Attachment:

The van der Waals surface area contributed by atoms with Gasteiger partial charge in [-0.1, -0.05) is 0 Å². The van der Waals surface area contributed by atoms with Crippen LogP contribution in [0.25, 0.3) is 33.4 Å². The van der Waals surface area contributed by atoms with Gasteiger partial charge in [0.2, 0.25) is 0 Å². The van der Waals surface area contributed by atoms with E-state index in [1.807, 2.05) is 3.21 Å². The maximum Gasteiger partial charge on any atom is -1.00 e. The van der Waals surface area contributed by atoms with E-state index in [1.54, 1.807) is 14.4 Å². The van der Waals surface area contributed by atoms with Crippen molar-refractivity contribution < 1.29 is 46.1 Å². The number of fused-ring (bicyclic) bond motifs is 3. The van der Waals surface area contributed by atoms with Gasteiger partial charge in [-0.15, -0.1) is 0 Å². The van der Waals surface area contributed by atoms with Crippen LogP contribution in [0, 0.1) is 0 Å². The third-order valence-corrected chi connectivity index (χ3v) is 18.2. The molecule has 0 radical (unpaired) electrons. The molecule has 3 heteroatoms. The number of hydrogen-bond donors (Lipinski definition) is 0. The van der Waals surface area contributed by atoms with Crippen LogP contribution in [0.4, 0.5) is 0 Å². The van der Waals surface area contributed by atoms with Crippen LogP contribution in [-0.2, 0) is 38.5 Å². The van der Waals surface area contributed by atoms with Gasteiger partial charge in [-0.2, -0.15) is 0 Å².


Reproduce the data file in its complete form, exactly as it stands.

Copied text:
The van der Waals surface area contributed by atoms with Gasteiger partial charge in [-0.1, -0.05) is 0 Å². The van der Waals surface area contributed by atoms with Crippen LogP contribution in [0.25, 0.3) is 33.4 Å². The van der Waals surface area contributed by atoms with Gasteiger partial charge in [0.2, 0.25) is 0 Å². The van der Waals surface area contributed by atoms with E-state index in [1.807, 2.05) is 3.21 Å². The maximum Gasteiger partial charge on any atom is -1.00 e. The van der Waals surface area contributed by atoms with E-state index in [1.54, 1.807) is 14.4 Å². The van der Waals surface area contributed by atoms with Crippen molar-refractivity contribution < 1.29 is 46.1 Å². The number of fused-ring (bicyclic) bond motifs is 3. The van der Waals surface area contributed by atoms with Gasteiger partial charge in [-0.15, -0.1) is 0 Å². The van der Waals surface area contributed by atoms with Crippen LogP contribution in [0, 0.1) is 0 Å². The third-order valence-corrected chi connectivity index (χ3v) is 18.2. The molecule has 0 radical (unpaired) electrons. The molecule has 3 heteroatoms. The number of hydrogen-bond donors (Lipinski definition) is 0. The van der Waals surface area contributed by atoms with Crippen LogP contribution in [0.4, 0.5) is 0 Å². The van der Waals surface area contributed by atoms with Crippen LogP contribution in [-0.2, 0) is 38.5 Å². The van der Waals surface area contributed by atoms with Gasteiger partial charge in [-0.2, -0.15) is 0 Å².